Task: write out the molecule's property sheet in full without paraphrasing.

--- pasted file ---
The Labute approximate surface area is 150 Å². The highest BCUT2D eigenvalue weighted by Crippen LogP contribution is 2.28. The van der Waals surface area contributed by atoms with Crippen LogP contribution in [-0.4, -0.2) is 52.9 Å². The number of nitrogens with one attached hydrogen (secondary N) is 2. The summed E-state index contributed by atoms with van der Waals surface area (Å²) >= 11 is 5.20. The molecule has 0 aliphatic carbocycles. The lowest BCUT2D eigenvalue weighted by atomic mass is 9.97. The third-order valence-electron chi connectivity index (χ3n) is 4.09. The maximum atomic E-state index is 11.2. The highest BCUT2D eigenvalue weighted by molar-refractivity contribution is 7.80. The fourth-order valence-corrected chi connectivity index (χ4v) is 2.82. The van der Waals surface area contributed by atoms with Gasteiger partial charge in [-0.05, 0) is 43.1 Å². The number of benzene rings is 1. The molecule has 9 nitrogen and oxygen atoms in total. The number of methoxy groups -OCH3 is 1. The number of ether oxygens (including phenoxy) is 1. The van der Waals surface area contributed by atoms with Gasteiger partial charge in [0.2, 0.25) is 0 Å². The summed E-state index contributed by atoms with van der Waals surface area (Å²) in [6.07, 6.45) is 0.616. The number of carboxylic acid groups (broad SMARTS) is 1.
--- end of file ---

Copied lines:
The Labute approximate surface area is 150 Å². The highest BCUT2D eigenvalue weighted by Crippen LogP contribution is 2.28. The van der Waals surface area contributed by atoms with Crippen LogP contribution in [-0.4, -0.2) is 52.9 Å². The number of nitrogens with one attached hydrogen (secondary N) is 2. The summed E-state index contributed by atoms with van der Waals surface area (Å²) >= 11 is 5.20. The molecule has 0 aliphatic carbocycles. The lowest BCUT2D eigenvalue weighted by atomic mass is 9.97. The third-order valence-electron chi connectivity index (χ3n) is 4.09. The maximum atomic E-state index is 11.2. The highest BCUT2D eigenvalue weighted by molar-refractivity contribution is 7.80. The fourth-order valence-corrected chi connectivity index (χ4v) is 2.82. The van der Waals surface area contributed by atoms with Gasteiger partial charge in [-0.05, 0) is 43.1 Å². The number of benzene rings is 1. The molecule has 9 nitrogen and oxygen atoms in total. The number of methoxy groups -OCH3 is 1. The number of ether oxygens (including phenoxy) is 1. The van der Waals surface area contributed by atoms with Gasteiger partial charge in [0.2, 0.25) is 0 Å². The summed E-state index contributed by atoms with van der Waals surface area (Å²) in [6.07, 6.45) is 0.616. The number of carboxylic acid groups (broad SMARTS) is 1.